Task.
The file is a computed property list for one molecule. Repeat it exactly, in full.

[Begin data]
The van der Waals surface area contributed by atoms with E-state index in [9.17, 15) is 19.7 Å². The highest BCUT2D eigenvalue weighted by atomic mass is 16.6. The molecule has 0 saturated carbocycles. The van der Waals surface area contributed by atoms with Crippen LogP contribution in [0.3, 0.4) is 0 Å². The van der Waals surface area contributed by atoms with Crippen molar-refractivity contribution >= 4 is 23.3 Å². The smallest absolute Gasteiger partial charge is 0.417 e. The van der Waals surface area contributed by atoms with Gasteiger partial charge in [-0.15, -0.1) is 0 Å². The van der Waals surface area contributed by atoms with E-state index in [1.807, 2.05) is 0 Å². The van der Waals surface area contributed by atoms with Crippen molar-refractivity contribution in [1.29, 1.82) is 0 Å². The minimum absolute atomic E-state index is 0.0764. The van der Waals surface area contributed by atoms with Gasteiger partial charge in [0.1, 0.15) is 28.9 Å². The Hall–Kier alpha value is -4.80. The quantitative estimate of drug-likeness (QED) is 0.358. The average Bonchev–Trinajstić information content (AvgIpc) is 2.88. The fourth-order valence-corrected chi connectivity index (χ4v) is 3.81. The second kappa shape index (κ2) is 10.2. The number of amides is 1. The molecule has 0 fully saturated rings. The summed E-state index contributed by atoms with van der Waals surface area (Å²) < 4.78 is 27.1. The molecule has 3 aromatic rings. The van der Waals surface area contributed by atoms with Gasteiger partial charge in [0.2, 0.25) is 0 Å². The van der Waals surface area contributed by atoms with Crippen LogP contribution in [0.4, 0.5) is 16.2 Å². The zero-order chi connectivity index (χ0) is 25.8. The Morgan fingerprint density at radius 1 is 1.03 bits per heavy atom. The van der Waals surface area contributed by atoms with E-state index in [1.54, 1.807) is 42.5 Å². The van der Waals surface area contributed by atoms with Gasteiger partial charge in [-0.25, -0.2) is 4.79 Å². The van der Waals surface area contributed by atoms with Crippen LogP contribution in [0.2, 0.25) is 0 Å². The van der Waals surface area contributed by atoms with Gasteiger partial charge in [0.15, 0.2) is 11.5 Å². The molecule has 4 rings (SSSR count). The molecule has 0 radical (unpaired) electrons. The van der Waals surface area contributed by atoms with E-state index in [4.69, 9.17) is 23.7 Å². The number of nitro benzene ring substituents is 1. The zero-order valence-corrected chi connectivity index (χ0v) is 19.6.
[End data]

The van der Waals surface area contributed by atoms with E-state index in [9.17, 15) is 19.7 Å². The highest BCUT2D eigenvalue weighted by atomic mass is 16.6. The molecule has 0 saturated carbocycles. The van der Waals surface area contributed by atoms with Crippen LogP contribution in [0.3, 0.4) is 0 Å². The van der Waals surface area contributed by atoms with Crippen molar-refractivity contribution >= 4 is 23.3 Å². The smallest absolute Gasteiger partial charge is 0.417 e. The van der Waals surface area contributed by atoms with Gasteiger partial charge in [-0.15, -0.1) is 0 Å². The van der Waals surface area contributed by atoms with E-state index in [1.807, 2.05) is 0 Å². The van der Waals surface area contributed by atoms with Crippen molar-refractivity contribution in [1.29, 1.82) is 0 Å². The minimum absolute atomic E-state index is 0.0764. The van der Waals surface area contributed by atoms with Gasteiger partial charge in [0.1, 0.15) is 28.9 Å². The Hall–Kier alpha value is -4.80. The quantitative estimate of drug-likeness (QED) is 0.358. The average Bonchev–Trinajstić information content (AvgIpc) is 2.88. The fourth-order valence-corrected chi connectivity index (χ4v) is 3.81. The second kappa shape index (κ2) is 10.2. The number of amides is 1. The molecule has 0 fully saturated rings. The summed E-state index contributed by atoms with van der Waals surface area (Å²) < 4.78 is 27.1. The molecule has 3 aromatic rings. The van der Waals surface area contributed by atoms with Gasteiger partial charge in [0.2, 0.25) is 0 Å². The van der Waals surface area contributed by atoms with Crippen LogP contribution in [0.4, 0.5) is 16.2 Å². The zero-order chi connectivity index (χ0) is 25.8. The Morgan fingerprint density at radius 1 is 1.03 bits per heavy atom. The van der Waals surface area contributed by atoms with E-state index in [1.54, 1.807) is 42.5 Å². The van der Waals surface area contributed by atoms with Gasteiger partial charge in [-0.25, -0.2) is 4.79 Å². The van der Waals surface area contributed by atoms with Crippen LogP contribution in [0.2, 0.25) is 0 Å². The van der Waals surface area contributed by atoms with Gasteiger partial charge in [0.15, 0.2) is 11.5 Å². The molecule has 4 rings (SSSR count). The molecule has 0 radical (unpaired) electrons. The van der Waals surface area contributed by atoms with E-state index in [4.69, 9.17) is 23.7 Å². The number of nitro benzene ring substituents is 1. The zero-order valence-corrected chi connectivity index (χ0v) is 19.6.